The Los Angeles Audio Show 2017, taking place at the Sheraton Gateway Los Angeles Hotel, hosted a wide variety of audio electronics manufacturers displaying products ranging from the most elite high-end amps, preamps, and DACs to electronics costing just a few hundred dollars. Most of the big players in the audio industry launched their new electronics at CES, held in Las Vegas in January, or High End, which was last month in Munich, so I’ve decided to focus here on less well-known companies whose new products we haven’t yet covered. All prices in USD.
Mytek’s Brooklyn amp ($1995) uses the same form factor as the company’s Brooklyn DAC-preamp-headphone amp, so the two can be joined together with a pair of speakers to form an ultra-compact system. The Brooklyn amp uses a custom class-D configuration that is far more powerful than its appearance suggests. The dual-mono design is rated at 250wpc into 8 ohms, even though it weighs only six pounds and measures just 8.5" by 9.5" by 1.74".
CI Audio -- also known as Channel Islands Audio -- demonstrated its new PEQ-1 MkII MC/MM phono stage ($995, middle shelf), which is designed for ultra-low noise. According to the company, the noise level of the dual-mono design is less than two microvolts, which would roughly translate to a typical signal-to-noise ratio of about 100dB, depending on the cartridge and gain settings used. The AC-15 MkII upgrade power supply ($295) is optional, and uses a single transformer to feed dual-mono power supplies.
Crimson Products’ electronics feature an unusual form factor that allows the products to be grouped next to each other on a shelf. The CS640I-III monoblock amps ($6000/pair, left) are class-AB designs rated at 175W each. The CS710 preamp ($7000, right) is an all-analog design with digital controls governing the volume and source selection. It includes an MC/MM phono stage, a separate power supply, and remote control.
My favorite new audio electronics product at LAAS was the Lounge LCR tube phono stage. It’s a terrific design for those who like to experiment with different cartridge loadings. Inside that slot are dual IC sockets (one per channel) that let the vinyl enthusiast plug in any combination of loading resistors and capacitors to create three different presets, which can be selected using a front panel switch. Gain is continuously adjustable from 40 to 60dB through a knob on the front panel. The hybrid solid-state / tube phono stage uses dual 6DJ8 tubes, and is made by hand in LA’s San Fernando Valley. Price has yet to be set but is expected to be around $700.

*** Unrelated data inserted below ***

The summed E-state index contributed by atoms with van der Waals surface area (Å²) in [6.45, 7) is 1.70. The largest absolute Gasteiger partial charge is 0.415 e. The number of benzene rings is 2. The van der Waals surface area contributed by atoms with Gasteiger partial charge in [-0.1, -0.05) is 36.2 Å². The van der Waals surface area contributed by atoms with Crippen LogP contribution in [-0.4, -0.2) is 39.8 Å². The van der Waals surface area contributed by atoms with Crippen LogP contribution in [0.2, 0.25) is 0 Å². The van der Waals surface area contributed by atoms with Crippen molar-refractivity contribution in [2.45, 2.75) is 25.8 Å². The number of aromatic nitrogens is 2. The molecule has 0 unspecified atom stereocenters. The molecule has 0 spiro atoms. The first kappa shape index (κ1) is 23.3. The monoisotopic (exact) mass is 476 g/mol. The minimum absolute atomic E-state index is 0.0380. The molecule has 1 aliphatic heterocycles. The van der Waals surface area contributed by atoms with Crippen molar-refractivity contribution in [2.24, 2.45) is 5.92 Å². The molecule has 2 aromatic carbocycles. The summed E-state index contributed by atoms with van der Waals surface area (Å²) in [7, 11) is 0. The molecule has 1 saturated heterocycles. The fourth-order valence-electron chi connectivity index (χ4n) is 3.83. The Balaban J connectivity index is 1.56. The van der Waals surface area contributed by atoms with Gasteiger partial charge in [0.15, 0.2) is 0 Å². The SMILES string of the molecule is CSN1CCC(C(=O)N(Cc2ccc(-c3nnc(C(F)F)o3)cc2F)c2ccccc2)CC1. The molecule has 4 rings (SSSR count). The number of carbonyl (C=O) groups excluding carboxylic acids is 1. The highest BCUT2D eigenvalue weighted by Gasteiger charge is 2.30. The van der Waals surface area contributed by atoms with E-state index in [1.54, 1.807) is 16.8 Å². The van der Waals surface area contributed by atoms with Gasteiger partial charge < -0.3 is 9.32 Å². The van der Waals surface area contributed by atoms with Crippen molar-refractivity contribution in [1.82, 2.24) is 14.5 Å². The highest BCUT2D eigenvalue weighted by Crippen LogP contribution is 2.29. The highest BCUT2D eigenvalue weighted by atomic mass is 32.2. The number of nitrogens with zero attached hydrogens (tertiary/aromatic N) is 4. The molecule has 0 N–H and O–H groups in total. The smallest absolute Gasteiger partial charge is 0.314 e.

Distributor Tweak Studio showed Music Hall’s new pa2.2 ($399), a unique phono stage with a whole lot of useful added features. The core of the pa2.2 is an MC/MM phono preamp circuit with adjustable gain. It has variable- and fixed-level outputs plus a line input, so it can be plugged straight into a power amp and used as a preamp in a system with just a turntable and one other source. It also has an internal A/D convertor with a USB output, making it easy to use a computer to make digital recordings from a turntable, and a 1/4" front headphone jack is also provided.
Wyred4Sound’s DAC-2v2SE 10th Anniversary Limited Edition ($4499 estimated) is the most advanced DAC the company has yet created. It’s based on an ESS Technology Sabre 9038PRO DAC chip, and supports digital signals in resolutions up to DSD256 or 32/384 PCM. It has a galvanically isolated USB input plus coax, TosLink, AES/EBU, and I2S inputs. The 10th Anniversary Limited Edition incorporates many upgraded parts, including hand-matched custom Vishay resistors.
Senior Contributor, SoundStage!